100%

Scanned image of the page. Keyboard directions: use + to zoom in, - to zoom out, arrow keys to pan inside the viewer.

Page Options

Download this Issue

Share

Something wrong?

Something wrong with this page? Report problem.

Rights / Permissions

This collection, digitized in collaboration with the Michigan Daily and the Board for Student Publications, contains materials that are protected by copyright law. Access to these materials is provided for non-profit educational and research purposes. If you use an item from this collection, it is your responsibility to consider the work's copyright status and obtain any required permission.

October 15, 1990 - Image 3

Resource type:
Text
Publication:
The Michigan Daily, 1990-10-15

Disclaimer: Computer generated plain text may have errors. Read more about this.

The Michigan Daily -Monday; October 15, 190 - Page 3"

Lebanese
demand
Aoun go
on trial
BEIRUT, Lebanon (AP) -
Lebanon and France quarreled yester-
day over the fate of Gen. Michel
Aoun, whose 11-month mutiny in
he Christian heartland was crushed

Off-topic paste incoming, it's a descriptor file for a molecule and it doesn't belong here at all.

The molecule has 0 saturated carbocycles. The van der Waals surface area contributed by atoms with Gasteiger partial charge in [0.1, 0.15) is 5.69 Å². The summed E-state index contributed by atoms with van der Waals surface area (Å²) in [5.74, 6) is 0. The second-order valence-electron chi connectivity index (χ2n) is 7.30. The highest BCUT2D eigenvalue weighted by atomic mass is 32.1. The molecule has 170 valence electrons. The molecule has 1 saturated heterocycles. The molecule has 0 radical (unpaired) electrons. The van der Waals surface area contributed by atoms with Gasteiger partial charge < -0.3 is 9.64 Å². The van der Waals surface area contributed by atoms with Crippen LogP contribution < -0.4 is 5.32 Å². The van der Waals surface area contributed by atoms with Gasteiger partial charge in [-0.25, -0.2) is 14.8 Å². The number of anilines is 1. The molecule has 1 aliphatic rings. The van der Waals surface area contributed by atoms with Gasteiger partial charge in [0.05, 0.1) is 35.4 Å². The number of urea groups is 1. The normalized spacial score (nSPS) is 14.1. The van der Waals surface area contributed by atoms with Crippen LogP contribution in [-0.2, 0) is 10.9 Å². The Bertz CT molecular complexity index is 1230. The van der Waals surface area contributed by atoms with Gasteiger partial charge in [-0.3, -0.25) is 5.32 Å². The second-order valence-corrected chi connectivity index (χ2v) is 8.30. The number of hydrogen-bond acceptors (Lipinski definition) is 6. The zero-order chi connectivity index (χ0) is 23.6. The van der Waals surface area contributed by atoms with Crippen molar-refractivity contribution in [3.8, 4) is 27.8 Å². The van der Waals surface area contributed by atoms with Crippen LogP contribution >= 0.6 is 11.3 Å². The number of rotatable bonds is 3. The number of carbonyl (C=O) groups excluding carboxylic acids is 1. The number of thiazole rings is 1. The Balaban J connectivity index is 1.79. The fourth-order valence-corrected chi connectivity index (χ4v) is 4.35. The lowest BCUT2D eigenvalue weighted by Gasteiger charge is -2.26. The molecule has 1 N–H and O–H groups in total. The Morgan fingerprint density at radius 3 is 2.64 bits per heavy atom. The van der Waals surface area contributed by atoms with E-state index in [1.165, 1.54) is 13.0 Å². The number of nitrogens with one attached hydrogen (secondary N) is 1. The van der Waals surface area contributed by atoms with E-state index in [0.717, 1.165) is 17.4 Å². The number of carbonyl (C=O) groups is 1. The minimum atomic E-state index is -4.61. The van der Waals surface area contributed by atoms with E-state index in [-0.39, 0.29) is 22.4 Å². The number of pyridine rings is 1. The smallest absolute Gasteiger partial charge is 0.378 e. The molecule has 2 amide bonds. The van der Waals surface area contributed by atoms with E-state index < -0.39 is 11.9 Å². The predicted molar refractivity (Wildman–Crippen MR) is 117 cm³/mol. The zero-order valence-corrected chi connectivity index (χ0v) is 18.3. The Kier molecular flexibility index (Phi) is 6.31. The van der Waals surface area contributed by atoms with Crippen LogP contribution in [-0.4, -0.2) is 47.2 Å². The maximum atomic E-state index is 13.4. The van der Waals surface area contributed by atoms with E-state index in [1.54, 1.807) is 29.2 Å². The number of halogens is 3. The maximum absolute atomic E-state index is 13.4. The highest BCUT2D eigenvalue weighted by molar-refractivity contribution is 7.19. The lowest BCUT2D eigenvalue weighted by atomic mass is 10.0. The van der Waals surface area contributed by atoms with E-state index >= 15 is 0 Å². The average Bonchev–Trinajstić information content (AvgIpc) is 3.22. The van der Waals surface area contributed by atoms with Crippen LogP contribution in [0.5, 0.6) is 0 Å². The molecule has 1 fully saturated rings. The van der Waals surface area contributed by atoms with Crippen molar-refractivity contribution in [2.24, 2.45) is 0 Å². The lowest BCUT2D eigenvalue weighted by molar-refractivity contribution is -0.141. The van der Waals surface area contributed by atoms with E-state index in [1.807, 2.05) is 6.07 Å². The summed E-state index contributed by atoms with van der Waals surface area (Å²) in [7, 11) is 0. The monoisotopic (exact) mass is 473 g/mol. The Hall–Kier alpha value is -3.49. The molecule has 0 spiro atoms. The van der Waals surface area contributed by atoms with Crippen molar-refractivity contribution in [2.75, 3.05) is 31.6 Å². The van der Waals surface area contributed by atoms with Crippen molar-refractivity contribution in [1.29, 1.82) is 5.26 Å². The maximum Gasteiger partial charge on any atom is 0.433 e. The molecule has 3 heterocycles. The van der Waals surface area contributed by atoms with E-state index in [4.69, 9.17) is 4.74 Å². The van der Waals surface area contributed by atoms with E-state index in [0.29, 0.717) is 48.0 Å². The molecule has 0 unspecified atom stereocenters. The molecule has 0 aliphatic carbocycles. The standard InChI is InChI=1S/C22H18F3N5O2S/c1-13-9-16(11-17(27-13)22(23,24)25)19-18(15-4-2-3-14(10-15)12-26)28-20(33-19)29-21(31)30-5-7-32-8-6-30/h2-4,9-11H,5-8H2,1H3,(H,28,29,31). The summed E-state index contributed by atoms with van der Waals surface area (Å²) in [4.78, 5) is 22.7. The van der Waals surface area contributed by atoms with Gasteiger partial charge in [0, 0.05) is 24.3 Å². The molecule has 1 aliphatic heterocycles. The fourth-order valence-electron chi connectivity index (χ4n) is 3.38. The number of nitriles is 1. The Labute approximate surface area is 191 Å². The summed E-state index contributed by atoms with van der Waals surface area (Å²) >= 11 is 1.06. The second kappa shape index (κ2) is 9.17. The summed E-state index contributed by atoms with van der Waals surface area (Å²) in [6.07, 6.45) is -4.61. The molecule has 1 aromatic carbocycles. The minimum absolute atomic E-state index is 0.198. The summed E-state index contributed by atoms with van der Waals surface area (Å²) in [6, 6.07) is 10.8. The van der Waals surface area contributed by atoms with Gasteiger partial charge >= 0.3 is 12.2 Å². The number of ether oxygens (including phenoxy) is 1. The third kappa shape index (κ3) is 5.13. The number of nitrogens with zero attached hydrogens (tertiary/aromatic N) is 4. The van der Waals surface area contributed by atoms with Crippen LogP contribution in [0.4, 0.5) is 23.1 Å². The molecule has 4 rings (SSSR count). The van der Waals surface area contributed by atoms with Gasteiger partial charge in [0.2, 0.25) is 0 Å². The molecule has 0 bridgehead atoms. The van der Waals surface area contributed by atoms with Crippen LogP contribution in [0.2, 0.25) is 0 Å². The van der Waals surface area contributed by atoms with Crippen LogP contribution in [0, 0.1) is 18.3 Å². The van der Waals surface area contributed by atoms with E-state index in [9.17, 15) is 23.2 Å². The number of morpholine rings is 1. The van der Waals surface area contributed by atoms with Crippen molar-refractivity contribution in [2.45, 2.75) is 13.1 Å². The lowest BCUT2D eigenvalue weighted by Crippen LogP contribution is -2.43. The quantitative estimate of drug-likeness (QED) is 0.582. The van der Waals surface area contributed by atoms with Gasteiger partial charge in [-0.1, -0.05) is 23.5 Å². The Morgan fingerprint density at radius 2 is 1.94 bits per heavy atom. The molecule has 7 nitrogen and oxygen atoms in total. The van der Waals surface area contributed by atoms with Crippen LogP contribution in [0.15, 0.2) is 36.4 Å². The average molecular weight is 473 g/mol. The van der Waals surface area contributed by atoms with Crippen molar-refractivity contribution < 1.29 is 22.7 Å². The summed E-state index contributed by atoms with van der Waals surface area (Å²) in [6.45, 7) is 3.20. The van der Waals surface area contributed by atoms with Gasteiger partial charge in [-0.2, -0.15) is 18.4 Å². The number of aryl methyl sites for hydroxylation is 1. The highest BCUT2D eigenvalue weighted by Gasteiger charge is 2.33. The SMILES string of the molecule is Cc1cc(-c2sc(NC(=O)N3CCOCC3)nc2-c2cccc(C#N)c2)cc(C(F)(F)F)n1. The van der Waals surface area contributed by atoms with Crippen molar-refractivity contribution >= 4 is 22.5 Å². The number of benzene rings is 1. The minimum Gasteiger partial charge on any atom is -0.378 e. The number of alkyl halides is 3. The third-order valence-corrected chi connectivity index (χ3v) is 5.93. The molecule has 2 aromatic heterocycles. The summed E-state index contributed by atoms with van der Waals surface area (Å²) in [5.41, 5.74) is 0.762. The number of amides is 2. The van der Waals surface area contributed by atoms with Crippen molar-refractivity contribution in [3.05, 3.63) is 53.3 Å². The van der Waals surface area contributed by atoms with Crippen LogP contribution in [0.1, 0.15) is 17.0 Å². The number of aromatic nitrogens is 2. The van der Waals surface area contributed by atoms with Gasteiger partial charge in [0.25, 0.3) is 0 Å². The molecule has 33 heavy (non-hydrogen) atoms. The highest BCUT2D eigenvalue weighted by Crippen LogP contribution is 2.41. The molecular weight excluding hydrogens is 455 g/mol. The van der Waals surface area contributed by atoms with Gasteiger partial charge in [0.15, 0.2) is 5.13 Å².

by a Syrian-led military blitz.
Aoun remained inside the French
Embassy, where he fled during Sat-
urday's attack and was granted
asylum.
Lebanese officials were insisting
that the general remain in the coun-
try for possible trial on charges in-
cluding the alleged theft of $75 mil-
ion from the state treasury.
Staccato burst of machine gun
fire echoed across the pine woods
surrounding the shell shattered presi-
dential palace in the Christian sub-
urb of Baabda. Helmeted Syrian
troops searched the the hills for sup-
porters of the defeated general.
The final casualty toll from the
eight-hour crackdown on Aoun's en-
clave Saturday stood at 160 dead and
800 wounded, according to the police
count.
Syrian and Lebanese troops set
up checkpoints on roads leading to
the French Embassy in Beirut's
Christian suburb of Hazmiyeh. Em-
bassy guards mined the walls.
Syrian soldiers and troops of
President Elias Hrawi's army be-
ieged the Embassy Saturday night,
ours after Aoun and three senior
aides took refuge there. The embassy
compound also houses Ambassador
Rene Ala's residence.
; There were no soldiers in the em-
bassy's immediate vicinity late
yesterday.
t; A Lebanese neighbor of the com-
pound, who identified himself only
by his first name, Antoine said
Aoun arrived at the embassy entrance
in an armored personnel carrier early